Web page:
If you need to create dynamic output on an entity when it is displayed on your Drupal site you have multiple options. One method that is easy to implement is using hook_entity_view()
Drupal is a great CMS but really isn't very powerful out of the box. To harness its power you'll need to use contrib (contributed) modules. Contributed modules are created by the community and are not part of the core Drupal download. But they can be downloaded and installed from the drupal.org website.
If you have nested menu links (sub-menus) in your Drupal menu system then sometime you may want to display any menu items that are children of the page you are currently on. This code will create a Drupal block that you can position within any of your theme's regions and it will automatically display an HTML list of sub-menu items.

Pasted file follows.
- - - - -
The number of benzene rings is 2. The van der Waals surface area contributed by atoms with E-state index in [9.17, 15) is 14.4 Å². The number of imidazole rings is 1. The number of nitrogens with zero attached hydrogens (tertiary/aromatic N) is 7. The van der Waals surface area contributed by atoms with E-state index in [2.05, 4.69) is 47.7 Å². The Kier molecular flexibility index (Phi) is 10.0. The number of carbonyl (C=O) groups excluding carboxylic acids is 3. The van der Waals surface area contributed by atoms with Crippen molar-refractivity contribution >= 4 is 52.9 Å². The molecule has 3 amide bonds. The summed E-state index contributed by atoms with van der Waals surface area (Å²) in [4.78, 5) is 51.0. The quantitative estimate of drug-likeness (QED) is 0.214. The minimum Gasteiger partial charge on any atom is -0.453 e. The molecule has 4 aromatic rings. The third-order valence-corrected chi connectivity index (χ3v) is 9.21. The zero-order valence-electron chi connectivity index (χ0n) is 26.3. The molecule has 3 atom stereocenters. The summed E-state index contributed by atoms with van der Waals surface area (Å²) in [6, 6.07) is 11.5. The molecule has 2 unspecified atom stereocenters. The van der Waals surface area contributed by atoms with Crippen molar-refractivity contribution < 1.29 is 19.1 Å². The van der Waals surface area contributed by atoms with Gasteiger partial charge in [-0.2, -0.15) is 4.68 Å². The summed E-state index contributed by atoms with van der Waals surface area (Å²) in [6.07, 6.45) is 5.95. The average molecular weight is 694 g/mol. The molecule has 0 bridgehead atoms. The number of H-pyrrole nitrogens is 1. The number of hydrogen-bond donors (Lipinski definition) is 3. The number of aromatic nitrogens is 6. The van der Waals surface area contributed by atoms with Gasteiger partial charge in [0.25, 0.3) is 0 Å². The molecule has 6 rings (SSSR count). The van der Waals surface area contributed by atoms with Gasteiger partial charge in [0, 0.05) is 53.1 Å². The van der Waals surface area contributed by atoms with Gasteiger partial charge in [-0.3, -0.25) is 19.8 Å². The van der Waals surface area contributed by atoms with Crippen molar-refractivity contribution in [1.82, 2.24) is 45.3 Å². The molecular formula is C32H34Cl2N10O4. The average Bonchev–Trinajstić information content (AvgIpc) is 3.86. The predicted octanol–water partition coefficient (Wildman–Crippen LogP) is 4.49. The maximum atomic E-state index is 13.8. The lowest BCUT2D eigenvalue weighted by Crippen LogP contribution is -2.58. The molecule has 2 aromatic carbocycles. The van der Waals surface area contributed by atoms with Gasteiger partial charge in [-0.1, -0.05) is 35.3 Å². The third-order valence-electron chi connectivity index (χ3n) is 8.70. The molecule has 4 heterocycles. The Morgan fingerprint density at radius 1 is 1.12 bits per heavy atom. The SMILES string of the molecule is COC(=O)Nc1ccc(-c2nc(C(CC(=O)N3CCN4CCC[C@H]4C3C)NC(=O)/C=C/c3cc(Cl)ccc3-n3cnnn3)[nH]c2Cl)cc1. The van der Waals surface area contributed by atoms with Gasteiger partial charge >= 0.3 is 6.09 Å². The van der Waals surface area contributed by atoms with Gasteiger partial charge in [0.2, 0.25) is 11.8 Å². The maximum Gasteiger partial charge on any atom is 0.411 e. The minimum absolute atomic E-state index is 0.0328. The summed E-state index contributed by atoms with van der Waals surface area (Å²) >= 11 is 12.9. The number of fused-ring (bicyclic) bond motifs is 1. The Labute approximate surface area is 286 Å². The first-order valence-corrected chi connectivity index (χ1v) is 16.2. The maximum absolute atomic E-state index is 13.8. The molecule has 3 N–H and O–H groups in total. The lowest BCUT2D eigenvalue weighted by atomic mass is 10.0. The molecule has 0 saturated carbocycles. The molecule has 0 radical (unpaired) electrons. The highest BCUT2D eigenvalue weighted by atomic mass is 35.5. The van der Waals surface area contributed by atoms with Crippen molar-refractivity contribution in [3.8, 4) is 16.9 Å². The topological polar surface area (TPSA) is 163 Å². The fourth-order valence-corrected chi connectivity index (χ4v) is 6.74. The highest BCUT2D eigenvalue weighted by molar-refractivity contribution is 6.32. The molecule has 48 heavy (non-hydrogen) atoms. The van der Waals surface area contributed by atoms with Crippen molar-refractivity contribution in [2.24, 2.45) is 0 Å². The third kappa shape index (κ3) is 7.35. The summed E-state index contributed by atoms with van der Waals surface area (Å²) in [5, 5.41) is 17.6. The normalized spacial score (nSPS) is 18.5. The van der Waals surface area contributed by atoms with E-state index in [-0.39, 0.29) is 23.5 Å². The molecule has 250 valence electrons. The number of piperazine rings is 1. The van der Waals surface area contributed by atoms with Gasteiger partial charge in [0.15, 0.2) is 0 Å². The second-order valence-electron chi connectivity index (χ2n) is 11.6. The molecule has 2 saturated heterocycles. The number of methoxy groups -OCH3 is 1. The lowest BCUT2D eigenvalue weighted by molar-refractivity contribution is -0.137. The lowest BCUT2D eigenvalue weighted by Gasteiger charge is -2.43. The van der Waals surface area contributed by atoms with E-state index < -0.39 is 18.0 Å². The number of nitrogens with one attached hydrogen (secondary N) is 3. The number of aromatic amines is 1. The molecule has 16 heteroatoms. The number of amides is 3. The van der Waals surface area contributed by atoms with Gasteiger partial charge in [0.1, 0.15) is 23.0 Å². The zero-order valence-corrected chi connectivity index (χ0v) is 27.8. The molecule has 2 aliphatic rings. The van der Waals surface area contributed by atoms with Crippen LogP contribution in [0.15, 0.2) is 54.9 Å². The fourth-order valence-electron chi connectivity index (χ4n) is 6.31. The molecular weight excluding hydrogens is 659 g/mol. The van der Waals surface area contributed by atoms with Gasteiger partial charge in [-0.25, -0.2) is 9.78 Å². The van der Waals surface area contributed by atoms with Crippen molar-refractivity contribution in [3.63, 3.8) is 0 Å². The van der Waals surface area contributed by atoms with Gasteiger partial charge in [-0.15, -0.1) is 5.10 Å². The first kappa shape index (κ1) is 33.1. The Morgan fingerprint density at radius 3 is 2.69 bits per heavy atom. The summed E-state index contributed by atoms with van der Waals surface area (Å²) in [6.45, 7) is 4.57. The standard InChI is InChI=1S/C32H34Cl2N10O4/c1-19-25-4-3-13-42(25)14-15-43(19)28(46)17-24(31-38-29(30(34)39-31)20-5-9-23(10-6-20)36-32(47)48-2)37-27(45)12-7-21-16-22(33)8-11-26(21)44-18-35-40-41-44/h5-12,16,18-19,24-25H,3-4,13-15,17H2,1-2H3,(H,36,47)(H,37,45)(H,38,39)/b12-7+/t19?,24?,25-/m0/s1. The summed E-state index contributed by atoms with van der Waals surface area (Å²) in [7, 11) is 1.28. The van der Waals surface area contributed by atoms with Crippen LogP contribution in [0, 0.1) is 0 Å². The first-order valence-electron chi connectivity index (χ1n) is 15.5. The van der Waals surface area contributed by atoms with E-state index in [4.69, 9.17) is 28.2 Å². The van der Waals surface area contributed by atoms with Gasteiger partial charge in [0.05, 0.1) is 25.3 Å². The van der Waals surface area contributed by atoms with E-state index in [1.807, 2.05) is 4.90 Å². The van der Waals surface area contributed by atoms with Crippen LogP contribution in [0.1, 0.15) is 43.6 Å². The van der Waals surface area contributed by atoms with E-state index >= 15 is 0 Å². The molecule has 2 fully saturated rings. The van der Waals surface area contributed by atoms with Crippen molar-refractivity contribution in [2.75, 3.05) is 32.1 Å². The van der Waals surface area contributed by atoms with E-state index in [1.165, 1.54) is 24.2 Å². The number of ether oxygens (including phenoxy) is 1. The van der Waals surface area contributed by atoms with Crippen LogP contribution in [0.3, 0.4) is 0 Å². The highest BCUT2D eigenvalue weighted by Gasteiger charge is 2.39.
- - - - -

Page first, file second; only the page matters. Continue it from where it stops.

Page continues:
By default, if you have a content type's "Display author and date information" turned on then Drupal will output something similar to the following when viewing a node: Submitted by John Smith on Sat, 11/15/2014 - 18:15. However, there may be times when you'll want to change the default output structure to, perhaps, display only the author or only the date. Or, you may want to change the display the format of the date output.
Sometime you may not want a contributed module that is installed in your Drupal site to be checked for updates. Perhaps you need to remain at a particular version for stability or compatibility reasons. Or, perhaps you've had to result to hacking the module to add your own custom code. Normally, Drupal will check all installed modules automatically, or manually, depending on your settings and, if an update is available, it will be listed on your Available Updates screen with access to quickly update the module automatically. This could be bad if you don't want your module to be updated.
When looking to achieve something in Drupal you'll often find the best solution is to put some code into a custom module. This often sounds daunting if you're not very experienced in Drupal or PHP but it's actually very simple to create a basic module to hold your custom code. Although modules often contain many files, at its most basic level, a Drupal module only needs two files to function: